Michael Menchaca

A Cage without Borders

It was soggy out on Saturday so I took a look my NYC Museums twitter list to see what was going on. Izumi and I settled on visiting the Museum of New York City uptown and with our admission came a free pass to check out El Museo del Barrio which has an exhibit of Latinx contemporary art next door.

There were many thought-provoking exhibits, you can read about them here or here, but the one that captivated me was Michael Menchacha’s video installation, A Cage Without Borders.

Image credit: Michael Palma Mir

From the artist:

A Cage Without Borders hijacks the commercial appeal of motion graphics on social media platforms in order to critique the US carceral state. This three-channel video installation runs a synchronized HD animation on three TV’s that are vertically oriented, mimicking the visual presentation of mobile devices. This installation addresses the ways in which Big Tech is currently operating as a de facto neo-colonial project enabling racialized state surveillance to oppress the most vulnerable communities.

Michael Menchacha

The video (see embed up top) is overwhelming but that is the intent. I dare you to keep up with the commentary while assaulted by glittery animations that scroll by on the screen like a digital slot machine. Little snippets jump out at you and lodge in your brain like morsels of insight, something to chew over and ponder later in your day.

  • State-sanctioned bias bots
  • Your behavior is now their private property
  • The truth does not generate surveillance profits
  • Facebook has created a political whitelist which has exempted over 100,000 officials from fact-checking in order to maximize user engagement
  • A digital caste system
  • Digital re-incarnation
  • Become a digital vegan

With those thoughts jangling around in our heads, we sought refuge across the street and discovered the Conservatory Garden in Central Park, the perfect digestif to the technological assault we just experienced.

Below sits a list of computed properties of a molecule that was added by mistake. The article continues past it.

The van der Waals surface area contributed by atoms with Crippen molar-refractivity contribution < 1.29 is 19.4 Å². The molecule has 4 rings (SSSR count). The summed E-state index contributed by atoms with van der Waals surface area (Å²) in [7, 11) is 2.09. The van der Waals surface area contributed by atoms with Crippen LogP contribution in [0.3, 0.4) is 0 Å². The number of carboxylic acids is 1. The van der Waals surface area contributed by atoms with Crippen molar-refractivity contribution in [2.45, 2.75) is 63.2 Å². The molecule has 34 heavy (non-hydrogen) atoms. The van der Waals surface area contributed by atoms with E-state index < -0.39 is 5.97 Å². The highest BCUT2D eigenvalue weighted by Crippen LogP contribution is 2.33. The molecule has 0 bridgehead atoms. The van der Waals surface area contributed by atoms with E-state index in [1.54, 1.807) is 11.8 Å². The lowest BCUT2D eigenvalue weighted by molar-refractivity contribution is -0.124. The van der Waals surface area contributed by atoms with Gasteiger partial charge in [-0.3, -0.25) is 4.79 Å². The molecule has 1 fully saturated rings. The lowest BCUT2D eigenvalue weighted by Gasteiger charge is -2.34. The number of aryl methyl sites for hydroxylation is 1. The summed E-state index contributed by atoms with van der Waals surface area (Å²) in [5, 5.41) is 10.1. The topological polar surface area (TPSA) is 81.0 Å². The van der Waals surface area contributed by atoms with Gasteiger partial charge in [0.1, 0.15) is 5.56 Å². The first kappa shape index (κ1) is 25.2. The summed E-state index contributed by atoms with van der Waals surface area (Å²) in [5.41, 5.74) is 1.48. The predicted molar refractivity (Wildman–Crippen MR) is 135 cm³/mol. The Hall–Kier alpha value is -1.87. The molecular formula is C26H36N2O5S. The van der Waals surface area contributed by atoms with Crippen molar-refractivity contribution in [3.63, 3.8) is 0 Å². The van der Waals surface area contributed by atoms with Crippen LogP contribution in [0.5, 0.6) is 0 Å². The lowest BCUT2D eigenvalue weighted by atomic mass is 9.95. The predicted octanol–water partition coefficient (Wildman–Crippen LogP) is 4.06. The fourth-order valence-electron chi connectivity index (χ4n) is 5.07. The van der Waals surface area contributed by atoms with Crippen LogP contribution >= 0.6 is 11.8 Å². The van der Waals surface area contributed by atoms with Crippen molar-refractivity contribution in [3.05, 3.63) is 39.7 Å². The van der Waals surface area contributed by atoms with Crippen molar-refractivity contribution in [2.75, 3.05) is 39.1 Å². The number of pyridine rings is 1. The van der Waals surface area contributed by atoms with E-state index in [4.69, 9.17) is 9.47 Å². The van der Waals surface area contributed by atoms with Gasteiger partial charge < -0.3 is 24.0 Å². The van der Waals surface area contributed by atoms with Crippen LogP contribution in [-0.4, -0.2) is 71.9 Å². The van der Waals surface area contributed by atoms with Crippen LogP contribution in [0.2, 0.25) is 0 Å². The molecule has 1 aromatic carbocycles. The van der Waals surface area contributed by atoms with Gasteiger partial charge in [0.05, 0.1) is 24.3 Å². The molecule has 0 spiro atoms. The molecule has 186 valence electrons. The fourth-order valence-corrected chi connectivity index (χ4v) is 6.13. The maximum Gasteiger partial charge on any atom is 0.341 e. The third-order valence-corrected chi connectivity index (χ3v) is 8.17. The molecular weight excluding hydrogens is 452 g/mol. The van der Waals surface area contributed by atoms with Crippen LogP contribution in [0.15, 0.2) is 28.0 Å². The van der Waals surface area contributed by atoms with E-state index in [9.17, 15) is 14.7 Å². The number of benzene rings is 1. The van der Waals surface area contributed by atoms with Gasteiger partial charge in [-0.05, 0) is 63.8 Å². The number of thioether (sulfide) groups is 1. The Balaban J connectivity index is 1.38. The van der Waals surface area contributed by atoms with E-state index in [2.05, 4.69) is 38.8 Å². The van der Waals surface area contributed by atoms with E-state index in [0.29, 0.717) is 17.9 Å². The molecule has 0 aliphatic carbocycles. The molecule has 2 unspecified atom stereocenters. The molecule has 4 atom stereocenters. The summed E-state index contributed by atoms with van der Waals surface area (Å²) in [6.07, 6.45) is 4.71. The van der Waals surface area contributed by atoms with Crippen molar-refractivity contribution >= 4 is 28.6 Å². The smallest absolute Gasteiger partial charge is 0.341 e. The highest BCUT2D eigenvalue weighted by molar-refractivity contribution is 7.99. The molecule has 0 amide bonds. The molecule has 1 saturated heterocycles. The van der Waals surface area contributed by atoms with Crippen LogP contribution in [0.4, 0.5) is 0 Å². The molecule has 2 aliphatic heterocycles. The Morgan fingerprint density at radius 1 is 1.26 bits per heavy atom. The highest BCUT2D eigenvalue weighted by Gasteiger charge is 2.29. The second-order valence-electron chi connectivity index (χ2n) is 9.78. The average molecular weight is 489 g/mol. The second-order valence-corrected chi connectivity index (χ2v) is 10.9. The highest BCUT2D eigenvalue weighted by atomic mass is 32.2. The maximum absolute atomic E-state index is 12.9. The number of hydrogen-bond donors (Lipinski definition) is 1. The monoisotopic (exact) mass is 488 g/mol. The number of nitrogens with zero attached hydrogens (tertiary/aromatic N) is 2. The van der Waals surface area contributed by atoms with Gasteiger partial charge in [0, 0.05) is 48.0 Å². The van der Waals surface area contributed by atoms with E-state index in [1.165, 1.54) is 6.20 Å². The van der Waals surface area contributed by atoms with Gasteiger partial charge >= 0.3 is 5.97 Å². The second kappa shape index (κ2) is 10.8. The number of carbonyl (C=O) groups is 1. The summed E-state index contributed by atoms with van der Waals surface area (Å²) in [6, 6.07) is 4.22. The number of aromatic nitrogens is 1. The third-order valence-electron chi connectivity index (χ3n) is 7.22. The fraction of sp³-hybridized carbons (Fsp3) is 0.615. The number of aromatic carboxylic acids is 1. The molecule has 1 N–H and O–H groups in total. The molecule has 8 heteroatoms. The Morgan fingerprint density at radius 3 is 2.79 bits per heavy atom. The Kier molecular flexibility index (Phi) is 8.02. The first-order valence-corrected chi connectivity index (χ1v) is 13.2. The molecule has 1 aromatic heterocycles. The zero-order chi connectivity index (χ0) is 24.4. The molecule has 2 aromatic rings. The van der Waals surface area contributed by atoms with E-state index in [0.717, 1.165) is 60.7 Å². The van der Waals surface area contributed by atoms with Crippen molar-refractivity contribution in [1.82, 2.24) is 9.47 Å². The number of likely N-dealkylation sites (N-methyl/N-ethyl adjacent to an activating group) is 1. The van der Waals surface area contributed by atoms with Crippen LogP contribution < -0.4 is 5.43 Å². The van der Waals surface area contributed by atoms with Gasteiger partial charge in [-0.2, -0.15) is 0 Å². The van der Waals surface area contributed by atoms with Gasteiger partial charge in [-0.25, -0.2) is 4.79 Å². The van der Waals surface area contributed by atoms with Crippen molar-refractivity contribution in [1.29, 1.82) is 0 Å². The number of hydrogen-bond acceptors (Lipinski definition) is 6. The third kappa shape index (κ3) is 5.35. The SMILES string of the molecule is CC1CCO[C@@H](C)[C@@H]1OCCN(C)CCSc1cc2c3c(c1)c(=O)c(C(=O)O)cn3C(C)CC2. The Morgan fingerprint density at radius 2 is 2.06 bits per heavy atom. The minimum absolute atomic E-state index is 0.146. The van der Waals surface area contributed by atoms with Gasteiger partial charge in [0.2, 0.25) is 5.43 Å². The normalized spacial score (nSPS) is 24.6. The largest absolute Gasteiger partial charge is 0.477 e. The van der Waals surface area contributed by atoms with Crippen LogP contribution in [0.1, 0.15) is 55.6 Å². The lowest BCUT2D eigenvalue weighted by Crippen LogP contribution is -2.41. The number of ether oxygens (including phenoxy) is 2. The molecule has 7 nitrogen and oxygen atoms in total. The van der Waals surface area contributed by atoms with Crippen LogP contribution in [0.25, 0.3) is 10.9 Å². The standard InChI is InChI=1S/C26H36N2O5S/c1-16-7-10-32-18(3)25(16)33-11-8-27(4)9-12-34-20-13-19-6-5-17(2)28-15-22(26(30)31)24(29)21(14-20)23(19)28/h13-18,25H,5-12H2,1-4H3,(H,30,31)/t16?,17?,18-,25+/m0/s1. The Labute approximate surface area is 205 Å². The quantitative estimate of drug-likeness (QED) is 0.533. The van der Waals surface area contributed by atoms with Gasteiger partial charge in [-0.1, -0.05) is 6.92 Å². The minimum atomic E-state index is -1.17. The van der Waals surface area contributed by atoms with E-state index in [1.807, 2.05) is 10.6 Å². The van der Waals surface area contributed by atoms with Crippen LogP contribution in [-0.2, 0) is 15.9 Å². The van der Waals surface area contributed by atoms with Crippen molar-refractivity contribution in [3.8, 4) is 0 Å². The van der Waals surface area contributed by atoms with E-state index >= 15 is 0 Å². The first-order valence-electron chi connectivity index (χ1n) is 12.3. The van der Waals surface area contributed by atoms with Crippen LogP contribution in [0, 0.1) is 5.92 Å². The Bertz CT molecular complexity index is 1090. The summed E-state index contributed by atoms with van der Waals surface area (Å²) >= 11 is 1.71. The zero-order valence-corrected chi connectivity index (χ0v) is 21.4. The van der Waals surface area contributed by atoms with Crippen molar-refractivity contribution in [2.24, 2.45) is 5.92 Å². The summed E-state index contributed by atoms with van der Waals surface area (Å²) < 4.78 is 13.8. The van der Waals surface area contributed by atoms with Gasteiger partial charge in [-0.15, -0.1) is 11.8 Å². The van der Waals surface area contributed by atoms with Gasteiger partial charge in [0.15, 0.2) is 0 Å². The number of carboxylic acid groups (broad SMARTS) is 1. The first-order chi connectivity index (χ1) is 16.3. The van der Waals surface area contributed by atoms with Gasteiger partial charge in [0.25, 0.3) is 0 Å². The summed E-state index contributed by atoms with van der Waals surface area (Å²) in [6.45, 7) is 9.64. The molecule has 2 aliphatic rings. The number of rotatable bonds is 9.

Another weekend adventure in our new home.

China testing Black Mirror episode IRL

You know that Black Mirror episode about how your social network ranking has a direct impact on your access to an apartment, preferred rates, a spare seat on an airline?

Nosedive is a chilling tale of a dystopian world connecting the trend lines of the technology evolving all around us. What if your online behavior and relationships had real world consequences? That is in fact what is happening today in China.

Mara Hvistendahl details in Wired how mobile payments providers are working with the Chinese government to integrate subscriber payment history, connections, and other behaviors are harvested and used to calculate a version of social credit that governs access and mobility.

The State Council has signaled that under the national social credit system people will be penalized for the crime of spreading online rumors, among other offenses, and that those deemed “seriously untrustworthy” can expect to receive substandard services. Ant Financial appears to be aiming for a society divided along moral lines as well. As Lucy Peng, the company’s chief executive, was quoted as saying in Ant Financial, Zhima Credit “will ensure that the bad people in society don’t have a place to go, while good people can move freely and without obstruction.”

Inside China’s Vast New Experiment in Social Ranking

Chilling.